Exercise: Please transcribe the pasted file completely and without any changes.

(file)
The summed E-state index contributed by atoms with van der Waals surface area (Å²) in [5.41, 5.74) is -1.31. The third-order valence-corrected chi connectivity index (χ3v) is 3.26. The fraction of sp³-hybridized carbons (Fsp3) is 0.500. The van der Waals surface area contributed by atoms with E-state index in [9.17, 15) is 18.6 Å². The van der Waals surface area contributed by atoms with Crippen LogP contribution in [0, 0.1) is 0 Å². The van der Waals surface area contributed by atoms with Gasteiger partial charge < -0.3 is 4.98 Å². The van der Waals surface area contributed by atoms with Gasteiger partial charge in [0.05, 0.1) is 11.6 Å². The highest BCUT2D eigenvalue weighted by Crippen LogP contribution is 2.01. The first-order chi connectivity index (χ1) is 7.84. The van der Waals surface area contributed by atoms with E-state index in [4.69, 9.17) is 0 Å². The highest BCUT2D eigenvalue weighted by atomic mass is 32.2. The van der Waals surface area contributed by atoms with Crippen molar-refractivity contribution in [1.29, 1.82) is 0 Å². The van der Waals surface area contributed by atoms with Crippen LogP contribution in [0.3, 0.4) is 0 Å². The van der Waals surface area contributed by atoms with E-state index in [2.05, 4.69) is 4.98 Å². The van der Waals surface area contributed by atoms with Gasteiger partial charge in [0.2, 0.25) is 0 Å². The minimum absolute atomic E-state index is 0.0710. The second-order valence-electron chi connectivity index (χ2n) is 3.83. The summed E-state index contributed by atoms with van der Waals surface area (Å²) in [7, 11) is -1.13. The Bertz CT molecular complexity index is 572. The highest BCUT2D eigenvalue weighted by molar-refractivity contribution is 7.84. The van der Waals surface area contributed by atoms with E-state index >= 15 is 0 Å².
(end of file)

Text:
The summed E-state index contributed by atoms with van der Waals surface area (Å²) in [5.41, 5.74) is -1.31. The third-order valence-corrected chi connectivity index (χ3v) is 3.26. The fraction of sp³-hybridized carbons (Fsp3) is 0.500. The van der Waals surface area contributed by atoms with E-state index in [9.17, 15) is 18.6 Å². The van der Waals surface area contributed by atoms with Crippen LogP contribution in [0, 0.1) is 0 Å². The van der Waals surface area contributed by atoms with Gasteiger partial charge < -0.3 is 4.98 Å². The van der Waals surface area contributed by atoms with Gasteiger partial charge in [0.05, 0.1) is 11.6 Å². The highest BCUT2D eigenvalue weighted by Crippen LogP contribution is 2.01. The first-order chi connectivity index (χ1) is 7.84. The van der Waals surface area contributed by atoms with E-state index in [4.69, 9.17) is 0 Å². The highest BCUT2D eigenvalue weighted by atomic mass is 32.2. The van der Waals surface area contributed by atoms with Crippen molar-refractivity contribution in [1.29, 1.82) is 0 Å². The van der Waals surface area contributed by atoms with Crippen LogP contribution in [0.3, 0.4) is 0 Å². The van der Waals surface area contributed by atoms with E-state index in [2.05, 4.69) is 4.98 Å². The van der Waals surface area contributed by atoms with Gasteiger partial charge in [0.2, 0.25) is 0 Å². The minimum absolute atomic E-state index is 0.0710. The second-order valence-electron chi connectivity index (χ2n) is 3.83. The summed E-state index contributed by atoms with van der Waals surface area (Å²) in [7, 11) is -1.13. The Bertz CT molecular complexity index is 572. The highest BCUT2D eigenvalue weighted by molar-refractivity contribution is 7.84. The van der Waals surface area contributed by atoms with E-state index >= 15 is 0 Å².